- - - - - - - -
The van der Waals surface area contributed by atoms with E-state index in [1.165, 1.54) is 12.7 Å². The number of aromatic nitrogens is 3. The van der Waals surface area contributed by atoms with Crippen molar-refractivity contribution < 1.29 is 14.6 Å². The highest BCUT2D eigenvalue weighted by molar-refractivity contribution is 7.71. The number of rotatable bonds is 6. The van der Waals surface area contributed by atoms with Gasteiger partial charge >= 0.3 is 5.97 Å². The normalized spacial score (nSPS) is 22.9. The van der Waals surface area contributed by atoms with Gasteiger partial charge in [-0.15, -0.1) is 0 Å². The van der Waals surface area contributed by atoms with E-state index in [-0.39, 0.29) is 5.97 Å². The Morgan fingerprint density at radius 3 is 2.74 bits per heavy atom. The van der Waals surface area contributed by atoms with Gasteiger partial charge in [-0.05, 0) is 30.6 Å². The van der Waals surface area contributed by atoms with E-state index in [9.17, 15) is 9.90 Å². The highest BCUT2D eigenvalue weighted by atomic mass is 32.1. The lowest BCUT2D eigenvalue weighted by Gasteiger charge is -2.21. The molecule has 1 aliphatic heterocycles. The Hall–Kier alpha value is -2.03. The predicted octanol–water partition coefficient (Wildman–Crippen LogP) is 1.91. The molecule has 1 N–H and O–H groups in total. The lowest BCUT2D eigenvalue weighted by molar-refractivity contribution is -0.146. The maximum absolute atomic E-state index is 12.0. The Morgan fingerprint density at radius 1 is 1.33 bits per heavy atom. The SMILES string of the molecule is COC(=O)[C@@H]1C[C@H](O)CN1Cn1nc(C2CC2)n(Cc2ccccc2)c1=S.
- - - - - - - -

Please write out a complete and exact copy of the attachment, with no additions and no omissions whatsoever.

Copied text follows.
The van der Waals surface area contributed by atoms with E-state index in [1.165, 1.54) is 12.7 Å². The number of aromatic nitrogens is 3. The van der Waals surface area contributed by atoms with Crippen molar-refractivity contribution < 1.29 is 14.6 Å². The highest BCUT2D eigenvalue weighted by molar-refractivity contribution is 7.71. The number of rotatable bonds is 6. The van der Waals surface area contributed by atoms with Gasteiger partial charge >= 0.3 is 5.97 Å². The normalized spacial score (nSPS) is 22.9. The van der Waals surface area contributed by atoms with Gasteiger partial charge in [-0.15, -0.1) is 0 Å². The van der Waals surface area contributed by atoms with E-state index in [-0.39, 0.29) is 5.97 Å². The Morgan fingerprint density at radius 3 is 2.74 bits per heavy atom. The van der Waals surface area contributed by atoms with Gasteiger partial charge in [-0.05, 0) is 30.6 Å². The van der Waals surface area contributed by atoms with E-state index in [9.17, 15) is 9.90 Å². The highest BCUT2D eigenvalue weighted by atomic mass is 32.1. The lowest BCUT2D eigenvalue weighted by Gasteiger charge is -2.21. The molecule has 1 aliphatic heterocycles. The Hall–Kier alpha value is -2.03. The predicted octanol–water partition coefficient (Wildman–Crippen LogP) is 1.91. The molecule has 1 N–H and O–H groups in total. The lowest BCUT2D eigenvalue weighted by molar-refractivity contribution is -0.146. The maximum absolute atomic E-state index is 12.0. The Morgan fingerprint density at radius 1 is 1.33 bits per heavy atom. The SMILES string of the molecule is COC(=O)[C@@H]1C[C@H](O)CN1Cn1nc(C2CC2)n(Cc2ccccc2)c1=S.